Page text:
Hi, I’m Craig Kendall, the author of The Asperger’s Syndrome Survival Guide. In today’s issue we will discuss…
Autism / Asperger’s Syndrome Treatment
What are the most effective therapies?
Many moms have asked us “What are the most effective ways to treat my loved one who has autism or Asperger’s syndrome?”
Basically, Asperger’s is treated by training a person with Asperger’s how the world outside of their mind works. Because they have trouble recognizing that other people are having different thoughts than them, they have to be taught this.
Once they have learned that, they can be trained to respond to other people in a way that will help them get what they need. Then they will be taught about relationships and the give and take of conversations and friendships.
Because there are many social rules that human beings abide by, years of this type of learning is needed. They will learn to recognize social cues, body language, emotions, figures of speech, and what their own body is telling them. Physical interventions will help them get over clumsiness. Speech problems can be addressed. There are a great many current treatments that are used by various therapists — some more common than others.
12 Categories of Autism/Asperger’s Syndrome Treatment
The following are 12 categories of treatments for Asperger’s Syndrome. In later newsletters we will explore some of these in more depth.
- Occupational Therapy – may help with writing and drawing.
- Physical Therapy – to help them with physical issues like clumsiness, balance and stiffness.
- Behavior Modification Therapies – can include but are not limited to…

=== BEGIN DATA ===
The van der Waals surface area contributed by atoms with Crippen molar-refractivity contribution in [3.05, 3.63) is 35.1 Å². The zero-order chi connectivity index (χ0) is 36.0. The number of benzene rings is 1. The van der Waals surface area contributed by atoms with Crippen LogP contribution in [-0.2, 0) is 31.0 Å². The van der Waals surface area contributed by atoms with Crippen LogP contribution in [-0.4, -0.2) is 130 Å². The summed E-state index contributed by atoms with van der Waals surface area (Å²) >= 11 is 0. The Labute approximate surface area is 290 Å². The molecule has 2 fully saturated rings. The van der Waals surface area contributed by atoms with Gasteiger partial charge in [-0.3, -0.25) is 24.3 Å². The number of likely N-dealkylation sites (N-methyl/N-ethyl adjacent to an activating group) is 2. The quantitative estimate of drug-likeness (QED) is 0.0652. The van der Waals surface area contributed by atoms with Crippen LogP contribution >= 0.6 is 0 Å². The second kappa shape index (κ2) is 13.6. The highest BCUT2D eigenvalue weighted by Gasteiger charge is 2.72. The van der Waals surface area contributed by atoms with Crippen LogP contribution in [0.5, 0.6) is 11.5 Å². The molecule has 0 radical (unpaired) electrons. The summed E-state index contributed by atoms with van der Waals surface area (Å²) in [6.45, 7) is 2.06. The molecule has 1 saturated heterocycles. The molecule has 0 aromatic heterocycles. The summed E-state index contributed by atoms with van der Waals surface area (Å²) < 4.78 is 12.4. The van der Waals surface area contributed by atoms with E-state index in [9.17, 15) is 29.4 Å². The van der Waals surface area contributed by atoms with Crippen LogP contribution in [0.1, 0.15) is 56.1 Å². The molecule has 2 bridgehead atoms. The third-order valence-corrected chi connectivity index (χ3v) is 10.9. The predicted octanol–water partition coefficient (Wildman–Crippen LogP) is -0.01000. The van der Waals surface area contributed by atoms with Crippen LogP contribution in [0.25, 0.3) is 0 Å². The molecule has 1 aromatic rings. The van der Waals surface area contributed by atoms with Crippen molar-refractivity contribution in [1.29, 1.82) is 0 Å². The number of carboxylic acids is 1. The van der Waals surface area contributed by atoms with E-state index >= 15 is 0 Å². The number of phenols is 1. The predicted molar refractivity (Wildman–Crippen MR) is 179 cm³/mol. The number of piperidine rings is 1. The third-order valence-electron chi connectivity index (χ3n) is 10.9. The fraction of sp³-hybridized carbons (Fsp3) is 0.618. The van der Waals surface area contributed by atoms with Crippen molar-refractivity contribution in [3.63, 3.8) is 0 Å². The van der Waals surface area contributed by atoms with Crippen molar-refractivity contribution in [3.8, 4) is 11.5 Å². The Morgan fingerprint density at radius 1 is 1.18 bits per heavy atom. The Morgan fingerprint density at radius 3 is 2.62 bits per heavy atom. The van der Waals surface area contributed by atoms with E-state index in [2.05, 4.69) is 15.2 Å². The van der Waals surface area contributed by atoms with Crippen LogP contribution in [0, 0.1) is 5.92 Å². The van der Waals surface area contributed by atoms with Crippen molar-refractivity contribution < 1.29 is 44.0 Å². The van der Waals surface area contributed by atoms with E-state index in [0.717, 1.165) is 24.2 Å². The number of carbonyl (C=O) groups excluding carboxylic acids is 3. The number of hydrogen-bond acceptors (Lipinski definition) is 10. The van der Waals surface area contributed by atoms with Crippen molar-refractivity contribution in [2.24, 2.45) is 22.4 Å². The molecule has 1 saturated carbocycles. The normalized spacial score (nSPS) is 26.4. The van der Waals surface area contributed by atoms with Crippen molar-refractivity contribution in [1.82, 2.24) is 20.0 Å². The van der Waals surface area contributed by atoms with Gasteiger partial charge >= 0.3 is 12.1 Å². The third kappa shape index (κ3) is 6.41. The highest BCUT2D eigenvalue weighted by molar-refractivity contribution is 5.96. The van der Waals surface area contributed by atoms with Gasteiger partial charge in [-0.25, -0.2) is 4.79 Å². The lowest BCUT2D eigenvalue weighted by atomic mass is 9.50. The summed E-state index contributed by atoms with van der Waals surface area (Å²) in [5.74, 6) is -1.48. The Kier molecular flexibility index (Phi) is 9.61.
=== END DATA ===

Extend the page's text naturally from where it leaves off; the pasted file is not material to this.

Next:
- Positive Behavior Support
- Applied Behavior Analysis
- Preventative Classroom Management
- Pro-social Behavior
- Moral Education
- Play Therapy
- Assertive Discipline
- Reality Therapy
- Aggression Replacement Training
- Social Issues Therapy – are addressed by Social Problem Solving Social Stories, and Social Skills Training which teach children social skills through lessons and role play.
- Family Therapy – recommended to assist the formation of good family relationships and interactions.
- Sensory Integration Therapy – can be helpful for children with bothersome sensitivities.
- Effective Communication Models or Communication Therapy – helps the patient with verbal communication skills.
- Picture Exchange Communication Systems (PECS) – is a treatment that allows children to communicate with pictures.
- Speech Therapy – can help Asperger’s people with odd speech.
- Dietary Modifications – may be tried to eliminate the possibility that the person is responding to a food allergy or nutrient imbalance.
- Supplements – can be tried as recent research has found a possible link to supplements and behavior improvements.
- Medications – Serious negative behaviors are sometimes managed by medications such as Antidepressants, Benzodiazepines, Antipsychotics and Stimulants.
Our new and excellent source of detailed descriptions, strategies, recommendations and evaluation of these therapies is in Craig Kendall’s book, New Hope for Autism – 15 Successful Strategies Moms Don’t Know.